Friday, April 15, 2011

Friday, April 15, 2011 (Singapore)

TRAGEDY PROMPTS THE QUESTION--WHAT'S REALLY IN ALL THOSE CONTAINERS? Today's Straits Times includes a riveting tale of two Bangladeshi dockworkers who, while taking a work (and ganja, or marijuana) break inside a shipping container in their home port of Chittagong, dozed off and did not hear the crate being closed and sealed. The crate ended up on board the Hansa Caledo heading to Singapore. Not surprisingly, cries for help were not heard. The ship left port on April 1; it arrived in Singapore (2,668 kilometers away) about five days later, at the Pasir Panjang terminal. During the trip, one of the men died. The survivor was found Sunday April 10 when a driver of a vehicle moving the container heard the man's banging. The container was about to be put on board a ship heading to Vietnam.

A WELCOME VISIT: Cornell classmate and fraternity brother (Fiji) John Schroeder (Winchester High School, class of 1970) joined Sandy and me for dinner at Indochine's Club Street restaurant--after a beer or two at one of the many Harry's bars in town. It was great to see John, who first came to Singapore in the late 1970s. Yes, LOTS has changed here. He worked for years in Indonesia and even had a stint long ago in Dubai (before it was Dubai). He came here from Kuala Lampur and brought with him a devilish box of Tiramisu almond milk chocolate pieces from Beryl's Chocolates. They are outstanding!

IT ALL ADZES UP TO SOMETHING: In Singapore, I have enjoyed counting the CRANES at the shipping terminal nearby. If I had had my wits about me on this trip outside Beijing, or even just ONE WIT, I would have noticed the preponderance of ADZES or MATTOCKS visible outside of Beijing. I think I saw at least six--either leaning against a wall, or lying in a "wheelbarrow" (right), or being wielded in a field, or hanging from a laborer's back. It's a tough old tool that embodies hard manual labor. Not very high tech. Not something you want to use when working a large field. Some people were.

Thursday, April 14, 2011 (Singapore)

OUR TRAVELERS WERE CAUGHT IN RANDOM POSES IN PLACES THAT WERE FAMOUS, MORE OR LESS, AND IN ATTITUDES THAT WERE FLATTERING, MORE OR LESS, COURTESY OF THE "YOU'RE SO VAIN" DEPARTMENT: Without comment or further ado, here are some places we can prove that we visited together in Vietnam and China. (These also provide further proof that I actually did change my shirt.):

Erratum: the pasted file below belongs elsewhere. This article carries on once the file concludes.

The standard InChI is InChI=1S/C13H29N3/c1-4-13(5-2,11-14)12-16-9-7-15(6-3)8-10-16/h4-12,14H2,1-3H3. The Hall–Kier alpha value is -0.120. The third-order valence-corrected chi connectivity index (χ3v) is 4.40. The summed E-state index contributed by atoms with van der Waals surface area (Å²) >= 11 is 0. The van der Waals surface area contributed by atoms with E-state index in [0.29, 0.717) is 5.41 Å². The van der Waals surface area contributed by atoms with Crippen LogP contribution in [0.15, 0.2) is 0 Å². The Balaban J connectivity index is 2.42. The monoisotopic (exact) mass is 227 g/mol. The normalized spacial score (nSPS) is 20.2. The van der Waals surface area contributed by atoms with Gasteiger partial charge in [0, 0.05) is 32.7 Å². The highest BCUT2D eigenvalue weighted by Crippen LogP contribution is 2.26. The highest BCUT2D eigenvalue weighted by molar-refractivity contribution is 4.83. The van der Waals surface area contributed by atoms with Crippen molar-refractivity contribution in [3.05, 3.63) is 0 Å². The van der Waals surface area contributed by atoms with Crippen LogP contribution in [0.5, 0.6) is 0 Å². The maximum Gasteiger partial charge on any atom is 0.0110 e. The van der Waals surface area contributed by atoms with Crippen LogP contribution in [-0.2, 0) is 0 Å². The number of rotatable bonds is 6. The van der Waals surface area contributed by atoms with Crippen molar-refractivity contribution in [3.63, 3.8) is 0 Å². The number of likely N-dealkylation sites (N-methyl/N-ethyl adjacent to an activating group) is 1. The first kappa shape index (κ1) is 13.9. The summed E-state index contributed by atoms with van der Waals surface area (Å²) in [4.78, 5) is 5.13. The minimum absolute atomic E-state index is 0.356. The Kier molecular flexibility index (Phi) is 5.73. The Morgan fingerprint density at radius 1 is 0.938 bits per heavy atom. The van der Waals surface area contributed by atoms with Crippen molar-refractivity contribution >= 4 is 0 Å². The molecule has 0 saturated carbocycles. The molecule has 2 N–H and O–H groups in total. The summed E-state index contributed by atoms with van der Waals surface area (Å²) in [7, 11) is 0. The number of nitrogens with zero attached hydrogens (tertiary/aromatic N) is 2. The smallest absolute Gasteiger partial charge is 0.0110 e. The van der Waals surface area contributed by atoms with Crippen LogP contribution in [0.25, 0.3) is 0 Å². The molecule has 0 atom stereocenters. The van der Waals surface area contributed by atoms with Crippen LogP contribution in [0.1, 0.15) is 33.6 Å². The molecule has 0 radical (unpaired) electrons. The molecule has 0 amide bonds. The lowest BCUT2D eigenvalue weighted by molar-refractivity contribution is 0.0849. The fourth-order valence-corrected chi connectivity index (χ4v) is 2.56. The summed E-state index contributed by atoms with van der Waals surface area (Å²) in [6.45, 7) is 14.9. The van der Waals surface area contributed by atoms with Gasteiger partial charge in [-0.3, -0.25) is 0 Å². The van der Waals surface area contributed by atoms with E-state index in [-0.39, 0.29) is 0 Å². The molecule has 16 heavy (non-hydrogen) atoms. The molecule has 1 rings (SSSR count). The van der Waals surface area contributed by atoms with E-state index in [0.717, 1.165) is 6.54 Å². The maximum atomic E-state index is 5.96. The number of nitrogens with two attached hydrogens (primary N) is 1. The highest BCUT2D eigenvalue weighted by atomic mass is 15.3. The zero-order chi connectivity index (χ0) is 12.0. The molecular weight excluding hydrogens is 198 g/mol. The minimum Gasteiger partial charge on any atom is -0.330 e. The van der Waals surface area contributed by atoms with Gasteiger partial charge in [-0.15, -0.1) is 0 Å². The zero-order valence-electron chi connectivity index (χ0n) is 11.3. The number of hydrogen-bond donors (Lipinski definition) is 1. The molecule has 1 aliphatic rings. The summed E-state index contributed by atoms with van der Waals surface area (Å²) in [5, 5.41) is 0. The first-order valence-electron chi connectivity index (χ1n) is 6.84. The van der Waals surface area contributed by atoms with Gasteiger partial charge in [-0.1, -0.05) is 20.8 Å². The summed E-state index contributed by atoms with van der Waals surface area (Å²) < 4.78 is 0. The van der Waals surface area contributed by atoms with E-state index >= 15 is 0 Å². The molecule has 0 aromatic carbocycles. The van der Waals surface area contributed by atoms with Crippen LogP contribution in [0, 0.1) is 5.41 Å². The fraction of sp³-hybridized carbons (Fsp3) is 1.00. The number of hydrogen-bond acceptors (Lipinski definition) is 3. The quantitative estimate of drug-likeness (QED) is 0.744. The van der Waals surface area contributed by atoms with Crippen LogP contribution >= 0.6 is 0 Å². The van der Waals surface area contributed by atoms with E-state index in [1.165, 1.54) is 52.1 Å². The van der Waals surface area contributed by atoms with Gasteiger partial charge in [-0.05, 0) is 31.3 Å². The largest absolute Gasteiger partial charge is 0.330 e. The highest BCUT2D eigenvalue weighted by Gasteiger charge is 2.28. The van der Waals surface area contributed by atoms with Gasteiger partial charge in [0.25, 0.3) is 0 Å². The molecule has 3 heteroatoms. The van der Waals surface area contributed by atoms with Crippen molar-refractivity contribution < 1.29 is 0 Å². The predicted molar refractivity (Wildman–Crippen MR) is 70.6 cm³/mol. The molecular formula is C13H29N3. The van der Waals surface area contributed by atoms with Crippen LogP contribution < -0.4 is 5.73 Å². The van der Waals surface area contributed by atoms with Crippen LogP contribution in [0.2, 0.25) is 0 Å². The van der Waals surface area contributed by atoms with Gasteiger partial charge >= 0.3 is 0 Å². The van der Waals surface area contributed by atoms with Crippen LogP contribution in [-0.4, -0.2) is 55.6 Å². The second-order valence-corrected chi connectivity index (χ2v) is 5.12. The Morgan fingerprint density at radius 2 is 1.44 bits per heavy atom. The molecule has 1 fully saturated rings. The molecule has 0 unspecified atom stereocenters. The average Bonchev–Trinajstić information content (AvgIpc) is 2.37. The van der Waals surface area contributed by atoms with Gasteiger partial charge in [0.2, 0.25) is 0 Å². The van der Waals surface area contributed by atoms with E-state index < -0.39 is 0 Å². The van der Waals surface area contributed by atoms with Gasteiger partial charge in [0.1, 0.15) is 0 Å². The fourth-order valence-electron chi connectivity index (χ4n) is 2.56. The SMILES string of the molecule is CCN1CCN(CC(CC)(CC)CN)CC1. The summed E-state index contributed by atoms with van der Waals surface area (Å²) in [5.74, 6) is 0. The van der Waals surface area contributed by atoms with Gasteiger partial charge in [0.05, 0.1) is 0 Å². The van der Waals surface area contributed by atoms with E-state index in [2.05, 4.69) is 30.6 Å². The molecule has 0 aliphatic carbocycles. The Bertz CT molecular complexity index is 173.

NOW, THAT WAS A DOWNPOUR: We returned very early Thursday morning, and, that day brought with it the biggest rainstorm we had seen since our arrival in Singapore in early February. It struck in the late afternoon. Lightning was persistent. Rain was straight down.
The burst was described in chart form (right). Inside the circle, you can see how the visibility dropped suddenly from about 10 km to half a kilometer. That's why there is no picture.
It turns out that we are now in the "inter-monsoon" season. Friday's Straits Times explained that such a storm is "typical" of this season, which stretches from late March to May and revisits in October and November. This type of daily rain comes between the south-west monsoon season (June to September) and the northeast monsoon season (November to March). Monsoons, from what I am told, are more about wind than rain.
In a nutshell, according to the ST:
The winds come from an area with higher atmospheric pressure--the Tibetan Plateau during the north-east monsoon and Australian region during the south-west monsoon--to an area with lower atmospheric pressure, where Singapore is.
I must remember that umbrella!

Wednesday, April 13, 2011 (Beijing)

A SILKY SMOOTH TRANSACTION: On the day before our fourth wedding anniversary (linen and silk suggested), we headed (for the second time) to a robust silk-product store, Yuanhou Silk. A couple of days earlier (see photo above), we had been there and got a hands-on lesson on how to stretch silk so it can be used for a bed covering. We returned with a vengeance today, buying quite a few Christmas gifts. (I won't mention exactly what we bought, for the sake of any family members who read this; we'd like them to be surprised on December 25. But, psssst, DON'T BUY A SILK COMFORTER FOR YOUR BED BETWEEN NOW AND THEN!!!!!!!) Three boxes will be on their way to Winchester, Mass. It's coming by ship. They guarantee a 40-day delivery. I thought of the famous (discontinued in the 1990s) "30-minutes or it's free" guarantee from Domino's pizza. So, is it "40-days or it's free"? Doubt it.

THE TRIP REVISITED: THANKS TO THE THREE GREAT GUIDES, AND ONE GREAT GREAT-WALL GUIDE: From top to bottom, here's Pham Ngoc MINH (Hanoi and Ha Long Bay, Vietnam); PAUL Su (Xi'an, China); and LEO Chu, left, and Chou, right (Beijing and the Great Wall). They are all excellent guides and companions!